Global leading metal recycler, EMR has a heritage dating back to the 1950s. At the origin of the business is the story of one woman’s dream of a better life for her family. In the 1940s, Winifred Sheppard left wartime London for the relative safety of Rochdale after a bomb destroyed the factory where she worked and her job was relocated to Greater Manchester. With her husband and children, Winifred started the business that is known today as EMR, in central Rochdale.
EMR’s story began with one women’s determination. This International Women’s Day, Samantha Grierson Schwarz, EMR’S Director of Change and Chair of EMR’s Inclusion Steering Group, explains what EMR is doing to encourage more women into the metal recycling industry.
When you think of metal recycling, you may have in mind an industry that is male-dominated. You are not wrong.
Throughout my career, working in construction and now the metal recycling industry, I have found myself surrounded by male colleagues, largely due to the low numbers of women in these industries. I can honestly say that I have never found my gender as a factor detrimental to my success. However, this is not a sentiment shared by women globally.
The question arises, what are the obstacles preventing women from pursuing a career in these industries? An article published by International Women’s Day illustrated how inflexible working environments prove a big barrier for women who look to balance their careers with family life. Part-time working, job shares, remote working and maternity/paternity benefits are increasingly offered and frequently reviewed with the aim of increasing female participation in the workplace. After all, ‘women belong in all places where decisions are being made’.
So how can we encourage more women into employment, especially in to industries traditionally viewed as being a male territory?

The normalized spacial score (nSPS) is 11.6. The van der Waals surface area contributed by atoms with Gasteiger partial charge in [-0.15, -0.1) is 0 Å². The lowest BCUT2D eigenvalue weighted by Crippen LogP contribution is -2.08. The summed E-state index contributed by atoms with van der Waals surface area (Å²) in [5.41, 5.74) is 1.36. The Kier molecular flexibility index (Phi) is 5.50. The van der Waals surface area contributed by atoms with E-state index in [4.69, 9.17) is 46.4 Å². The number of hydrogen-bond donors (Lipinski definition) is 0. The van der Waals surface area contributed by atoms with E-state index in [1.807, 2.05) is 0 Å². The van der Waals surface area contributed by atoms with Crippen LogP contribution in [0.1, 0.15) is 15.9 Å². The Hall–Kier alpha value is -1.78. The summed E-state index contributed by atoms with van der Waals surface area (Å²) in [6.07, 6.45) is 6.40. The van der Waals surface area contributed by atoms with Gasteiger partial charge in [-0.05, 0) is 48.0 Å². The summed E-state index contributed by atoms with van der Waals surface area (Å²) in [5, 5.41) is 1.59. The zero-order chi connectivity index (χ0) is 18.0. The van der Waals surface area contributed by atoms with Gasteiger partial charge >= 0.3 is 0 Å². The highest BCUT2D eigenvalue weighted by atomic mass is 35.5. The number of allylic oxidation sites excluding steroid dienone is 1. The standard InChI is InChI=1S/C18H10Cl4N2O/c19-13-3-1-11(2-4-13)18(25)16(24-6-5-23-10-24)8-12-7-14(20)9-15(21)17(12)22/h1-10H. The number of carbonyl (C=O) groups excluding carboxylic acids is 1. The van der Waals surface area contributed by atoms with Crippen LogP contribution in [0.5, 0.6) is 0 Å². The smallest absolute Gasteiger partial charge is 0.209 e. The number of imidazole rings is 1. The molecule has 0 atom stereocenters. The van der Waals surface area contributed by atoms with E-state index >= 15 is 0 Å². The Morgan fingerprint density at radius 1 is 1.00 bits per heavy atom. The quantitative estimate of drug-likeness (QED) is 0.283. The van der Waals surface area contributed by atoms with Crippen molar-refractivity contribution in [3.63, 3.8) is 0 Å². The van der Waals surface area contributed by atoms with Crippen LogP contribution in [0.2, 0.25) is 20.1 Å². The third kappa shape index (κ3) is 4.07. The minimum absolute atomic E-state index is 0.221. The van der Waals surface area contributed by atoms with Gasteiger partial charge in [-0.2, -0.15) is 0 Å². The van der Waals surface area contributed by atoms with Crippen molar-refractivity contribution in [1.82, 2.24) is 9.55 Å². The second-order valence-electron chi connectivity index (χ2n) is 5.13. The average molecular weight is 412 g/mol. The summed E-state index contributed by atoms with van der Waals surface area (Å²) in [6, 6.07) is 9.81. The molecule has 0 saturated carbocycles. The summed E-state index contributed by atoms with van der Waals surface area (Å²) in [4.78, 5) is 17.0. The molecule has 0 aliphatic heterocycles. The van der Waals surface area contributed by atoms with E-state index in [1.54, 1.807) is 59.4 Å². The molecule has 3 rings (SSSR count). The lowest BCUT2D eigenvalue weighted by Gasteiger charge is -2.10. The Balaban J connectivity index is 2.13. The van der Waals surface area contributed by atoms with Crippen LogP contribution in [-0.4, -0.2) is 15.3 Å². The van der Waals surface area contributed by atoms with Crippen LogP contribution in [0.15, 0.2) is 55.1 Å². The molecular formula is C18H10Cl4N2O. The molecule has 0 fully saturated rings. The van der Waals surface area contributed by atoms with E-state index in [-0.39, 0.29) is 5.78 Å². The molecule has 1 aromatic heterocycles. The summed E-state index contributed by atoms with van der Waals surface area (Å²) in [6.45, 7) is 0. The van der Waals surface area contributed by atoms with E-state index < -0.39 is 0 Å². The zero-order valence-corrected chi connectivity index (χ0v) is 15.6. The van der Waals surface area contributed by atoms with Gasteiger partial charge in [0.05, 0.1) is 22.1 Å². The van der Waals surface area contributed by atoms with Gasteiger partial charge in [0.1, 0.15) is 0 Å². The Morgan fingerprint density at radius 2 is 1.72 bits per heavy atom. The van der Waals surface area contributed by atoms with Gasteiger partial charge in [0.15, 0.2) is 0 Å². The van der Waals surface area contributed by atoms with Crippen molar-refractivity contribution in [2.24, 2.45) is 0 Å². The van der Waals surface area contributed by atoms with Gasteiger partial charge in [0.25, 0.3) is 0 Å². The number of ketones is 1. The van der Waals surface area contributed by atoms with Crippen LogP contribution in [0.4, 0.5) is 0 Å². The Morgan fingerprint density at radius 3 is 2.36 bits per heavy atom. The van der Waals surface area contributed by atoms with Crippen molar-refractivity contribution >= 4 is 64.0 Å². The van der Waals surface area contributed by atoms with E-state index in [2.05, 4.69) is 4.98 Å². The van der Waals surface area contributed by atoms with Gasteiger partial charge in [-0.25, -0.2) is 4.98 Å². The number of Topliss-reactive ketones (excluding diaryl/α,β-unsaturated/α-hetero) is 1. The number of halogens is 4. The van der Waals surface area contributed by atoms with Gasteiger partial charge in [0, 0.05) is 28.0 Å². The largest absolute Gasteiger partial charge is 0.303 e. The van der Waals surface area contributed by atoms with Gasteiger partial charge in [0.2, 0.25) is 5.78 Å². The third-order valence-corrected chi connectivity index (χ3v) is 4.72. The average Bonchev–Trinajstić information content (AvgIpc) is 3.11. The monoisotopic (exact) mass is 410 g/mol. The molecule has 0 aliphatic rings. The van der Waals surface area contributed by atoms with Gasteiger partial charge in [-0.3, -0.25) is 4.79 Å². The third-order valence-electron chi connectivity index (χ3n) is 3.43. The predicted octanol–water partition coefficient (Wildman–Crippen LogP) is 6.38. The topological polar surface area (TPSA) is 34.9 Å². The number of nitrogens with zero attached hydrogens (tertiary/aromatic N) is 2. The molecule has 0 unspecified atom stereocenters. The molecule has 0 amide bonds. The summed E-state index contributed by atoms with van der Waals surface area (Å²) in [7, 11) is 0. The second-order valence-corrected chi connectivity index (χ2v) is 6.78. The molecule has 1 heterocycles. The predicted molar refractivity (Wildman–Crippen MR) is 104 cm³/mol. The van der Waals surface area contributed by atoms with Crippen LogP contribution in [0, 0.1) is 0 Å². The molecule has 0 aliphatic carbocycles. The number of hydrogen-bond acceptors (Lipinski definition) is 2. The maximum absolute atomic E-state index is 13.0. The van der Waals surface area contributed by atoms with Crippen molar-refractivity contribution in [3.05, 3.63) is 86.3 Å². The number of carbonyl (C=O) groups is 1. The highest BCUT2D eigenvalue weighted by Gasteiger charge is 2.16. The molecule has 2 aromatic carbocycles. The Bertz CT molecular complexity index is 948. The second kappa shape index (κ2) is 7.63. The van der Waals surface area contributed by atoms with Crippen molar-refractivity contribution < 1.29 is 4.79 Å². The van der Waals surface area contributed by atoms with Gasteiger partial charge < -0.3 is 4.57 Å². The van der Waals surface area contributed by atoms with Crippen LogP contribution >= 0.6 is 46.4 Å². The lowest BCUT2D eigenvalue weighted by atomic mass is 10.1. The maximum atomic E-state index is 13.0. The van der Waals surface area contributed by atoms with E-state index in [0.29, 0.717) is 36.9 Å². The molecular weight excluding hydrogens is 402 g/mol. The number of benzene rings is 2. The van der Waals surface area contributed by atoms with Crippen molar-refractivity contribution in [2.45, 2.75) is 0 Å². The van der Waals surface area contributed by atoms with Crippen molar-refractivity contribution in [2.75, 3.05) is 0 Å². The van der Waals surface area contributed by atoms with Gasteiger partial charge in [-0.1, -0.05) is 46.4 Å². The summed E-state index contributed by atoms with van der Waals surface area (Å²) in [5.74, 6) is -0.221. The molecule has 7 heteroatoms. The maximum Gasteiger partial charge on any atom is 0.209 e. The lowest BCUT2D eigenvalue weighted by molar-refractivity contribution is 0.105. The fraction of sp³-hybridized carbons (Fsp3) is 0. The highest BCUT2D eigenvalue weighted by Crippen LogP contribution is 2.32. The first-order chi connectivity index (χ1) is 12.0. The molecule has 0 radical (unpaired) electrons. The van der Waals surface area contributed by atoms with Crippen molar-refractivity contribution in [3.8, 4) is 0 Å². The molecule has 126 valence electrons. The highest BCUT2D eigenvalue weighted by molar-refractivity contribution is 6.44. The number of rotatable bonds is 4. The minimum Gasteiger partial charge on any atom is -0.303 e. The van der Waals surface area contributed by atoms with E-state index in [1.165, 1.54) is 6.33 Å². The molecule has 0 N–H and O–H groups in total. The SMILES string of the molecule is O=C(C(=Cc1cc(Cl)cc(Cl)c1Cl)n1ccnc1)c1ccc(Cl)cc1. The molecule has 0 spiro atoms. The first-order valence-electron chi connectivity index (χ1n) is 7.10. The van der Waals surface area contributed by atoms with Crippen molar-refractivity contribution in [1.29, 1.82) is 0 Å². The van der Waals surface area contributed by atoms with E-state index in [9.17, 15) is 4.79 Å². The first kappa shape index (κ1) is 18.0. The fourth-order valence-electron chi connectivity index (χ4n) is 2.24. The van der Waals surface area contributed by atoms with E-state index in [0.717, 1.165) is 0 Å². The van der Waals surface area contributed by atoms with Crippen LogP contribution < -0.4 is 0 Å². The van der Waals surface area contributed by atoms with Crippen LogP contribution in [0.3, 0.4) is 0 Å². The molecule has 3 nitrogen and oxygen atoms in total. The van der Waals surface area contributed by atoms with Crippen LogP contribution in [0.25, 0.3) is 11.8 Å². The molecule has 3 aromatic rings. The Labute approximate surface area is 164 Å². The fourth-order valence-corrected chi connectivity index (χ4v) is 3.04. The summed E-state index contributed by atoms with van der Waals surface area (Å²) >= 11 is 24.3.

From a young age we are conditioned to believe that there are certain roles for men and certain roles for women. This is simply not true and we must break down these stereotypes. We must celebrate the individuals in roles that are not traditionally perceived as open to them, sharing the positive experiences which they have had within these positions. With this we show their peers that their aspirations are attainable.
It is also important for businesses to review the way that positions are advertised and recruited. Unconsciously there is a tendency to use language which can be uninviting for women. Many businesses, like EMR, now use their recruitment process to highlight their commitment to equality in the workplace and at EMR we aim to ensure that recruitment decisions are made solely on experience and talent.
However, creating an inclusive environment where everyone wants to continue working is about more than just policies and hiring practices, it’s an ongoing environment where everyone brings their whole self to work each day and feels valued, heard and able to make an impact while progressing their careers.
At EMR, we are working hard to create an environment where women can achieve their potential. Our culture is described by ‘The EMR Way’ – ‘We Care’ and ‘We Do’. It’s built on our values of ‘caring’ about what we do and getting the job ‘done’ for our customers and suppliers. These principles and values guide all of our actions and decisions. We ask that all of our employees uphold our values, try to inspire them in others and hold us to account if we fall short of them, so we can learn and improve.
As a woman working for EMR, I am proud to see that the company is already on the journey to ensuring the workplace is as inclusive as possible. To continue to build a more equal and inclusive future, our Learning and Development Team are already working hard to educate and better equip people for jobs, addressing skill-gap shortages and developing clear career plans to develop people and to keep them.
Our newly formed Inclusion Steering Group can only further the discussion and the development of a more inclusive environment where everyone can prosper.
It was one woman’s determination that created the EMR we know today. EMR’s heritage and family values certainly shape the business, and I am proud to say I work for a company that aims to treat everyone equally and that puts their people first.